rigorist

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For instance, it follows from this rigorism of self-righteous fanatics that it must be also a mortal sin to hold public office.
Both his plea for coexistence between the churches and his Orthodox rigorism reflected these circumstances.
It would certainly be an odd kind of moral rigorism to allow freedom of contract to reign as to substance but to rule out option contracts.
that has left behind the rigorism and dogmatism of Salafism" (p.
In Breaking the Waves (1996), he analyzed a conjunction between trauma, religious rigorism, and sexual libertinism.
Timmermann argues that such an interpretation is not only incompatible with Kant's mature view of moral motivation, but also unnecessary to rescuing Kant from common objections to his rigorism.
As White points out, "in late eighteenth-century religious terms, Barbauld's was a controversial yet still essentially a moderate position, tempering the enthusiasm of Puritan devotion and Calvinist rigorism in order to produce an open and warm religion that would be more endearing and personal than Socinian Dissent and both more demanding and less indifferent than the Church" (36).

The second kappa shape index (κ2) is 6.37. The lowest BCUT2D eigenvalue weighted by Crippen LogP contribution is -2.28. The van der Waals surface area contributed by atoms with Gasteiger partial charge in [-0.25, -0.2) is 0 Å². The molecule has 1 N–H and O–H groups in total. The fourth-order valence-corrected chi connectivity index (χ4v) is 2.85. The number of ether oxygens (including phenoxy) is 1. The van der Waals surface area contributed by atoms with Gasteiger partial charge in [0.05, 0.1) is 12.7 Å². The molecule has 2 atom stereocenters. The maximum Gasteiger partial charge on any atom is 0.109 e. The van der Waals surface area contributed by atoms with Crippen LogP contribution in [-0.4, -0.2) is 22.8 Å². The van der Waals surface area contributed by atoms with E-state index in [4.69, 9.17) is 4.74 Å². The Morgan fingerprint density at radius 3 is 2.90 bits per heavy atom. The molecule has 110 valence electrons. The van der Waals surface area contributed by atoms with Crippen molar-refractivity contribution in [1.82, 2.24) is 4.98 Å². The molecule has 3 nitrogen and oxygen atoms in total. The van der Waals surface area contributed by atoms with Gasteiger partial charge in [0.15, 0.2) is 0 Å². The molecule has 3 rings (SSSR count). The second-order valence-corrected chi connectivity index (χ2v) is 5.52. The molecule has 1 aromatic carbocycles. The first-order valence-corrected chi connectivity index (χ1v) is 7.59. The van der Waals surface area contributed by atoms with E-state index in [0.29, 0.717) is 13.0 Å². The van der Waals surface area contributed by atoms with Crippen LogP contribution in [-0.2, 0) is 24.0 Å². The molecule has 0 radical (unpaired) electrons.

Another asked, "Is rigorism needed today, or sanctity coupled with skills?
In his breathtaking rigorism he constitutes an early culmination of radical re-thinking of all categories of Islam through the Prophet.
The first chapter, on Thomas Kyd's The Spanish Tragedy and Shakespeare's Titus Andronicus and Hamlet, claims that the plays endorse the efficacy of traditional, extensive mourning ritual: Hieronimo and Isabella, the protagonists of The Spanish Tragedy, preserve in their flamboyant demands for and attempts at revenge the "passionate remembrance" associated with Catholic ritual (38); Titus Andronicus's antagonists, Tamora and Aaron, represent a Protestant rigorism opposed by Titus in his commitment to elaborate funeral rites; and Hamlet maintains an ideal of "maximized mourning" that governs not only his sartorial choices but also his revenge efforts.
One way to understand American missionaries' religious-ethical rigorism is to think of it in relation to their desire to ensure the purity of the church.
Russo on the one hand assimilates Marivaux to this tradition based on his literary resistance to illusion, but on the other hand emphasizes his oft-repeated criticism of typically Augustinian moral rigorism.